Political Contributions 699 54 64 395 10
Procurement Lobbying 565 54 43 297 7

W  E  B  S  I  T  E      T  I  P

New for 2019, we have added prefiling dates to our legislative session information. Prefiling dates represent the earliest date lawmakers may file legislation for the upcoming sessions. In addition, our website now has 2019 Key Dates for the Political Contributions Compliance Laws publication for federal, Washington D.C., and all 50 state entries. The Key Dates include reports due and scheduled elections for the year. Continue to watch the website for updates to the 2019 Key Dates in over 300 municipalities and Canada.


State and Federal Communications’ Experts Answer Your Questions

Here is your chance to “Ask the Experts” at State and Federal Communications, Inc. Send your questions to experts@stateandfed.com. (Of course, we have always been available to answer questions from clients that are specific to your needs, and we encourage you to continue to call or email us with questions about your particular company or organization. As always, we will confidentially and directly provide answers or information you need.) Our replies are not legal advice, just our analysis of laws, rules, and regulations.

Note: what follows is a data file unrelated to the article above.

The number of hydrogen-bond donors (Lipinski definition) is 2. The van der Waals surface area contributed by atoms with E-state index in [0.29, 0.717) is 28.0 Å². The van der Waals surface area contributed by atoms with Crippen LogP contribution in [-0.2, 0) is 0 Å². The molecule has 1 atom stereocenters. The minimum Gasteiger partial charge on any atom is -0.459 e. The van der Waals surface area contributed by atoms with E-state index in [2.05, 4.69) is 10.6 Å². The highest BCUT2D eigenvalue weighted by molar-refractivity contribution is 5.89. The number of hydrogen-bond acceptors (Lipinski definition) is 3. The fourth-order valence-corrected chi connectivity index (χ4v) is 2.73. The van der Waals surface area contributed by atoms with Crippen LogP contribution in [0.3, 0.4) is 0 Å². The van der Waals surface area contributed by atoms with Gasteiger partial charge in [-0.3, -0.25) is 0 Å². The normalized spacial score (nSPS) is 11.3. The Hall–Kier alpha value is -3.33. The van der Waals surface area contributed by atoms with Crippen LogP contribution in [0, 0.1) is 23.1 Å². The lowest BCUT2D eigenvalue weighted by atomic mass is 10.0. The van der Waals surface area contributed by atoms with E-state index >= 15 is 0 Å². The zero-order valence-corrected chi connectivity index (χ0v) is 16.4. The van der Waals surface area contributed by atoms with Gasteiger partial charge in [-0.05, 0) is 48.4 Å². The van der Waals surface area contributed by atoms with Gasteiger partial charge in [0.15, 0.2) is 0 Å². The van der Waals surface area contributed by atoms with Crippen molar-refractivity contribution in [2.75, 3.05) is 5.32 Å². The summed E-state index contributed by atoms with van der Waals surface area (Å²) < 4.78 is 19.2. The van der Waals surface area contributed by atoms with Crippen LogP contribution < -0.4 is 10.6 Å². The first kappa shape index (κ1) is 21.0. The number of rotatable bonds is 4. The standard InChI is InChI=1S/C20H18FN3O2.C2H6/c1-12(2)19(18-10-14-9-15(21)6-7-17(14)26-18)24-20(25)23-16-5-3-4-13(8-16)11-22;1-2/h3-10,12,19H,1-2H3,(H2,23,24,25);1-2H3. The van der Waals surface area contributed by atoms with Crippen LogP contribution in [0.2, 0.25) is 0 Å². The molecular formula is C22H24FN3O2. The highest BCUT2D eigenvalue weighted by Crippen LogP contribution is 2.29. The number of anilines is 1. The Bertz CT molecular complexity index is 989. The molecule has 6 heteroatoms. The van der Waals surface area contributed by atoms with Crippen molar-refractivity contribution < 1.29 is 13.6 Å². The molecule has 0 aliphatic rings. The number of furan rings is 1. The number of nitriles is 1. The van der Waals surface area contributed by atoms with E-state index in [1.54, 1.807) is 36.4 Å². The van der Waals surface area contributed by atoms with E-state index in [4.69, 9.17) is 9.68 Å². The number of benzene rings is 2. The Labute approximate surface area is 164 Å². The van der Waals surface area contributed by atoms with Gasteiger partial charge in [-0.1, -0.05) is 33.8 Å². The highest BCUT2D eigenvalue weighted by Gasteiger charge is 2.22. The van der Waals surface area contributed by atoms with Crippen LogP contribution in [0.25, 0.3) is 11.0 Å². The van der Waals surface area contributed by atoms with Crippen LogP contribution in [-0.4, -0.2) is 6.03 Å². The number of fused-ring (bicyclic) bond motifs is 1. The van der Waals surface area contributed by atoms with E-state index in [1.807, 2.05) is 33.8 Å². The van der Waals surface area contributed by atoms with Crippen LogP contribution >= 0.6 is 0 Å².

We’ve had some disagreement internally within our organization – please help.  As a federal registrant employing in-house lobbyists, are we only required to report the time and expenses associated with our “registered” lobbyists? 


It’s a good question.  The answer to which often gets lost amongst the efforts to report lobbyists’ activities. Federal registrants are certainly required to make best efforts to track, capture and report the lobbying activities and expenses of those employees who meet the 20% threshold standard (lobbyist employee)...


Read the full article here



For more information, be sure to check out our Political Contributions Compliance online publication for any  jurisdiction. Please feel free to contact us if you have any questions.

Rebecca South, Federal Compliance Associate